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Gulf of Mexico oil fields key to BP

By Jim Boulden, CNN
According to BP, the deep waters of the Gulf now provide 18 percent of U.S. oil production.
According to BP, the deep waters of the Gulf now provide 18 percent of U.S. oil production.
  • BP one of dozens of companies behind record-breaking bids for oil, gas leases in Gulf of Mexico
  • BP had the most number of successful high bids at a total offered of $336 million
  • In 2008 BP said Gulf of Mexico was "a showcase for BP's deepwater skills and technology"

London, England (CNN) -- In March 2008, BP and dozens of energy companies were behind a series of record-breaking bids for two sets of new oil and gas leases in the deep waters of the Gulf of Mexico.

The winners were announced at the Louisiana Superdome in New Orleans.

Of the two sales, the one for 5,500 tracts in 28.5 million acres of water in the central Gulf of Mexico attracted more than $3.6 billion in high bids -- a record amount since area-wide leasing began in 1983, according to the U.S. Department of Interior.

BP had the most number of successful high bids at a total offered of $336 million.

One of the bids it won was for the Mississippi Canyon Block 252 (MC252), which includes the Macondo prospect well -- the one currently leaking about 210,000 gallons, or 5,000 barrels, a day into the Gulf.

BP won the lease with a bid of $34 million for the 5,700 acre site, beating out nine other firms. The second highest bidder was LLOC Exploration Offshore, of Houston, Texas.

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BP sold a 35 percent interest to minority partners Anadarko and Mitsui.

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Macondo is leaking after the rig above it, owned by Swiss-based Transocean, exploded and sank.

The other sale in March 2008 was much smaller, with 36 tracts in the eastern Gulf of Mexico. It attracted high bids totaling $64 million from numerous oil companies and heralded a new partnership between the Federal Government and the states bordering the Gulf.

"Louisiana, Mississippi, Alabama and Texas will receive a greater share in all these revenues," stated the Interior Department's then-secretary, Dirk Kempthorne, at the time. "These states will share in 37.5 percent of the high bids from today's sales and all future revenues generated."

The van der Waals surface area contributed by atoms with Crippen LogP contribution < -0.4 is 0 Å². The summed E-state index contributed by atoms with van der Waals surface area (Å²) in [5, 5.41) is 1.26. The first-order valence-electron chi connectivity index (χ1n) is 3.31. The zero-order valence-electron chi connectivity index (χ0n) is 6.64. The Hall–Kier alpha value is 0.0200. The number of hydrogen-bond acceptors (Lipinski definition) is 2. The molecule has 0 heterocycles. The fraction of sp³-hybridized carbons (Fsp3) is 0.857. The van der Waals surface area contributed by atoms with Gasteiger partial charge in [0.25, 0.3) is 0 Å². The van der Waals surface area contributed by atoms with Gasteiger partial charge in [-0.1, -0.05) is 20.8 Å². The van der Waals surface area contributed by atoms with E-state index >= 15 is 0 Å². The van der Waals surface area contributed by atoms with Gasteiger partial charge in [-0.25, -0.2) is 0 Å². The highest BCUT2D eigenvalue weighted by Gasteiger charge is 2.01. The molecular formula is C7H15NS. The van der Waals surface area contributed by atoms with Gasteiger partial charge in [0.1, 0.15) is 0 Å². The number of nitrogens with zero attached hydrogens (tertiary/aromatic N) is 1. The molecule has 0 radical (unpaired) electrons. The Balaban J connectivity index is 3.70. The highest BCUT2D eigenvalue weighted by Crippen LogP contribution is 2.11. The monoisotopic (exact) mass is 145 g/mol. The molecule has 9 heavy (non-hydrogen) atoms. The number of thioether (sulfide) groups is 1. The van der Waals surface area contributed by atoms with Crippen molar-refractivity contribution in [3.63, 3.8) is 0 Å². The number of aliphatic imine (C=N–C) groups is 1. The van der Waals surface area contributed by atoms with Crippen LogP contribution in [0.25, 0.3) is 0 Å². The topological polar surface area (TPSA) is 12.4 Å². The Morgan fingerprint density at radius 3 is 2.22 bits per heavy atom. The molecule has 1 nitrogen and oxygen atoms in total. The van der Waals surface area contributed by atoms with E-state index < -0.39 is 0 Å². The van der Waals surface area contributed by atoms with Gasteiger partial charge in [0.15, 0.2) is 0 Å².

The immediate revenue sharing program was part of the Gulf of Mexico Energy Security Act of 2006.

"The new revenue ... will provide funds to meet the educational, environmental and infrastructural needs of their communities," said another department executive at the time, Randall Luthi.

The companies would also have to pay standard royalties to the government on the value of the oil and gas extracted.

After a number of false starts, the deep parts of the Gulf -- those in water deeper than 2,500 feet -- have become a key focus for BP's exploration arm, helped by its 1998 merger with U.S. oil company Amoco and its state-of-the-art imaging technology.

The largest-single producing field in the Gulf is BP's Thunder Horse joint venture with ExxonMobil, with 25 subsea wells. The platform above it is the world's largest semi-submersible vessel, created to be used in deep water. It was damaged by Hurricane Dennis in 2005, but the field was pumping oil by June of 2008.

In its 2008 annual review, BP noted that the Gulf of Mexico "is proving to be a showcase for BP's deepwater skills and technology. BP is now the number one producer there."

BP said last year that some of its existing Gulf of Mexico operations received "recognition as a 2009 New Orleans District Safety Award for Excellence (SAFE) for the High Activity Operator."

MC252 was an exploration field which BP hoped would build on its Thunder Horse success.

According to documents listed on the authoritative offshore Web site, in March 2009 BP submitted a plan to the Department of the Interior to start drilling the Macondo prospect with intentions to ramp up activity at the well last month, when the explosion occurred.

The DOI states that around 34 percent of the tracts that received bids in the sale that included MC252 were in so-called "ultra-deep water, or water that is deeper than 5,500 feet. That is because newer technology has allowed for exploration in ever deeper water.

According to BP, the deep waters of the Gulf now provide 18 percent of U.S. oil production, up from around 2 percent in 1995.

BP and the other energy giants will now be pressed on the safety and security procedures to prevent "blow-outs" when drilling in the new world of ultra-deep water.